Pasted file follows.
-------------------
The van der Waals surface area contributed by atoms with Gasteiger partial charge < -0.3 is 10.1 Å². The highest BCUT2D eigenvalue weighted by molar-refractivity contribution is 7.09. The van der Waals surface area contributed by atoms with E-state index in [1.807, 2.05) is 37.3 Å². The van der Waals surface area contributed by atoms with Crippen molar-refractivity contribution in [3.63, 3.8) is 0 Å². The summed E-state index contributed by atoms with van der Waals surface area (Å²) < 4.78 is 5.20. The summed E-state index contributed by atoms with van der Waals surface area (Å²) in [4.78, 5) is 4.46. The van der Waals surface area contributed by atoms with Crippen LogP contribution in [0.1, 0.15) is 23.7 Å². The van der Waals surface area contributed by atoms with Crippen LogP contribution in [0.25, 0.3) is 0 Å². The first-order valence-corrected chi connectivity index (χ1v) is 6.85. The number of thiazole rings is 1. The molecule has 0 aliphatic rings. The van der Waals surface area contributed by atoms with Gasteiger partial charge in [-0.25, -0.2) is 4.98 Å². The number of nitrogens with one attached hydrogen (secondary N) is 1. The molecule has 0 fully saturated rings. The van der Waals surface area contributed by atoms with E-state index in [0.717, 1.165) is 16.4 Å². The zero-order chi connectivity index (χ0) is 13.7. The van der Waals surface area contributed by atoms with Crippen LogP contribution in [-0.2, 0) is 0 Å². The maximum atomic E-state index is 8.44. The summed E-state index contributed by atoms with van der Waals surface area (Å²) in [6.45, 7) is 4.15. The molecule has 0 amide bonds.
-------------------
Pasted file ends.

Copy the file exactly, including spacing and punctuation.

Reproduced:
The van der Waals surface area contributed by atoms with Gasteiger partial charge < -0.3 is 10.1 Å². The highest BCUT2D eigenvalue weighted by molar-refractivity contribution is 7.09. The van der Waals surface area contributed by atoms with E-state index in [1.807, 2.05) is 37.3 Å². The van der Waals surface area contributed by atoms with Crippen molar-refractivity contribution in [3.63, 3.8) is 0 Å². The summed E-state index contributed by atoms with van der Waals surface area (Å²) < 4.78 is 5.20. The summed E-state index contributed by atoms with van der Waals surface area (Å²) in [4.78, 5) is 4.46. The van der Waals surface area contributed by atoms with Crippen LogP contribution in [0.1, 0.15) is 23.7 Å². The van der Waals surface area contributed by atoms with Crippen LogP contribution in [0.25, 0.3) is 0 Å². The first-order valence-corrected chi connectivity index (χ1v) is 6.85. The number of thiazole rings is 1. The molecule has 0 aliphatic rings. The van der Waals surface area contributed by atoms with Gasteiger partial charge in [-0.25, -0.2) is 4.98 Å². The number of nitrogens with one attached hydrogen (secondary N) is 1. The molecule has 0 fully saturated rings. The van der Waals surface area contributed by atoms with E-state index in [0.717, 1.165) is 16.4 Å². The zero-order chi connectivity index (χ0) is 13.7. The van der Waals surface area contributed by atoms with Crippen LogP contribution in [-0.2, 0) is 0 Å². The maximum atomic E-state index is 8.44. The summed E-state index contributed by atoms with van der Waals surface area (Å²) in [6.45, 7) is 4.15. The molecule has 0 amide bonds.